Dogfish Have Jurassic Bark

By Ted Peck - November 1, 2012
Keep your line in the water long enough and you'll eventually tangle with a dogfish, perhaps the most maligned rough fish swimming in Midwestern rivers.

Let's be honest here. If you're an angler who pretty much advocates catch and release a great deal of the angling experience is based upon the pull-the pugilistic ability of that critter on the other end of the line to rock your world.

Those folks who say they are sport anglers but revile encounters with drum, ling cod, gar, carp…and even white bass…have dichotomy in their philosophy which needs reconciliation.

All of these fish species put up a whale of a fight. I submit contention that the dogfish, a.k.a. grinnel, mudfish, bowfin or choupique is more of a scrapper than the feistiest trout, smallmouth bass or muskie.

If you've ever had Amia calva stretch your string you know this is the truth. Even though the experience might have left you somewhat fearful. That's okay. It's human nature to fear what we don't understand.

The dogfish is one ornery looking critter, with behavior that confirms his evil presence. Dogfish are primarily carnivores. They will readily inhale spinnerbaits, plastics and other lures intended for gamefish, thinking they are munching on an easy meal.

Once you set the hook the stamina these fish display is incredible, driven by a tail which morphs into a caudal fin that runs half-way up the fishes' back.

Like northern pike, the battle isn't over once you get the fido-fish in the boat. They will wait for you to touch them, then explode like a rottweiler who is having a bad day…including every intention of chomping you with a mouthful of very sharp teeth.

Releasing a dogfish at boatside rather than in the confines of your watercraft is a good idea. It may be easier to get your lure back when this combatant is growling at you on the deck of your boat. But there is a 50/50 chance you will experience some form of injury before getting on with your day of fishing.

This kind of tenacity simply has to be admired. If you can't appreciate the potential for a fish to give you a whuppin' both in and out of the water, maybe you should consider selling your tackle and buying a small goldfish.

Just to provide a scintilla of honesty in all this trash talk, I love fighting these prehistoric monsters…but I'm not to keen on bringing them into the boat. One boatside flip by an irritated 10 lb. dogfish can send $20 pliers winging into Davy Jones locker.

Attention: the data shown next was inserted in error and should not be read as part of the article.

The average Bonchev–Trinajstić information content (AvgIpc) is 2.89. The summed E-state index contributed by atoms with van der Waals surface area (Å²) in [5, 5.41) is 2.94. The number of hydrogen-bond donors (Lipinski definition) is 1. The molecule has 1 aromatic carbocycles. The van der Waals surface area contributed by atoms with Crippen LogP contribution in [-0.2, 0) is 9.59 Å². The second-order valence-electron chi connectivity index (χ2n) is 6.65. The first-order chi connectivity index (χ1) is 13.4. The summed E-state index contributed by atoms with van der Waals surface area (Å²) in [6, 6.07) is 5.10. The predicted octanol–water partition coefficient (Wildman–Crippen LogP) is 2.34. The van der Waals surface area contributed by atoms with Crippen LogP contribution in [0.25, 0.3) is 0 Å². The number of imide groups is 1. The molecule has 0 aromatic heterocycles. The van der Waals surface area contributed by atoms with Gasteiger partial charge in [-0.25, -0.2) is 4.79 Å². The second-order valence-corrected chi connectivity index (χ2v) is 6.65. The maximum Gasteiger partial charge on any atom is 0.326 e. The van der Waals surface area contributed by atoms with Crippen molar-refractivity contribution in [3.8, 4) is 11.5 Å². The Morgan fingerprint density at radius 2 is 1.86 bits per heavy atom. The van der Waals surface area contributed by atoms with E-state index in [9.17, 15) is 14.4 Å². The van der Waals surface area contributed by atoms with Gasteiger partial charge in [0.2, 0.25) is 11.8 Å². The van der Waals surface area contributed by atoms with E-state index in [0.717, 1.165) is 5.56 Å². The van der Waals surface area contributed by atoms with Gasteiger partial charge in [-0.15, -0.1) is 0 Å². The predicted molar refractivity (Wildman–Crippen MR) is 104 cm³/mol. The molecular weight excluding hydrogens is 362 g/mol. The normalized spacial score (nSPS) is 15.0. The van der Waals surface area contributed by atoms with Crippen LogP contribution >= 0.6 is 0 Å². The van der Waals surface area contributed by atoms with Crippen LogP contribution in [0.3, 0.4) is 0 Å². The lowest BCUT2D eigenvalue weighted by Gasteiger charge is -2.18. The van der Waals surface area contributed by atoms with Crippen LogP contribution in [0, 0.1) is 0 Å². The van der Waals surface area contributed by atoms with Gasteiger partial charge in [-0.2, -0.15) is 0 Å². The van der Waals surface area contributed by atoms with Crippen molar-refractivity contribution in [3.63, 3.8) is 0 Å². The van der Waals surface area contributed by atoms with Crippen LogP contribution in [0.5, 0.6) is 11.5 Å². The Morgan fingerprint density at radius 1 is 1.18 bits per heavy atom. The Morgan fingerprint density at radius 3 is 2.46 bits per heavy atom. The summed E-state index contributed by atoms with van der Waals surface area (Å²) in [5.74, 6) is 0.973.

That reference to being prehistoric is absolutely true. The American Fisheries Society data indicates dogfish are "the sole representative of an ancient fish family dating from the Jurassic period 180 million years ago".

One bizarre anatomical characteristic is truly gee- whiz. The air bladder of the dogfish which lies under the spine is also a functional lung, allowing dogfish to survive in water totally devoid of oxygen by merely easing up to the surface and taking a gulp of air.

How could you not respect one of God's creations that fights 30 percent harder than any other fish, can bite you and has the potential to breathe both above and below the water?

These kind of traits lend themselves to fish stories. It has been said that fishermen aren't born liars, but we learn quicker than most folks. With this disclaimer I would like to tell you a true story about a dogfish. At least Grandpa said it was true. And he was one helluva fisherman.

He was trying to catch a mess of catfish from shore using clams and dipbait in an attempt to feed Grandma and their six kids back during the Great Depression.

Grandpa had six or seven forktails on the stringer and was up the river about 50 yards looking for a couple more when he observed a ruckus in the general vicinity of where his stringer was tied to a branch on the riverbank.

Dropping his cane pole, Grandpa high-tailed back to the stringer, arriving just a minute late. A big dogfish had chased Grandpa's stringer of catfish up the tree. At least that's what he told my Mother and the other kids. And that's the truth.

Author Ted Peck
Ted Peck
Cap'n Ted Peck has over 30 yrs. guiding experience, specializing in multi-species fishing on Pool 9-10 of the Mississippi from Genoa, Wi. to Prairie du Chien. Cap'n Ted is a pro staffer for Lund, Northland Tackle, MinnKota, Bill Lewis Lures, Evinrude, Uncle Josh, HT Enterprises and Custom Jigs & Spins. When not guiding Cap'n Ted communicates the outdoors experience via newspapers, magazines, TV, radio and through seminars. This work has taken him all over the midwest, Canada and beyond... but he always returns to the upper Mississippi which he considers the most diverse fishery in North America. Click here for more info on Ted's guide service. Cap'n Ted's new book Mississippi Musings with the Old Guide is a personal account of his long career as a professional fishing guide on Old Man River.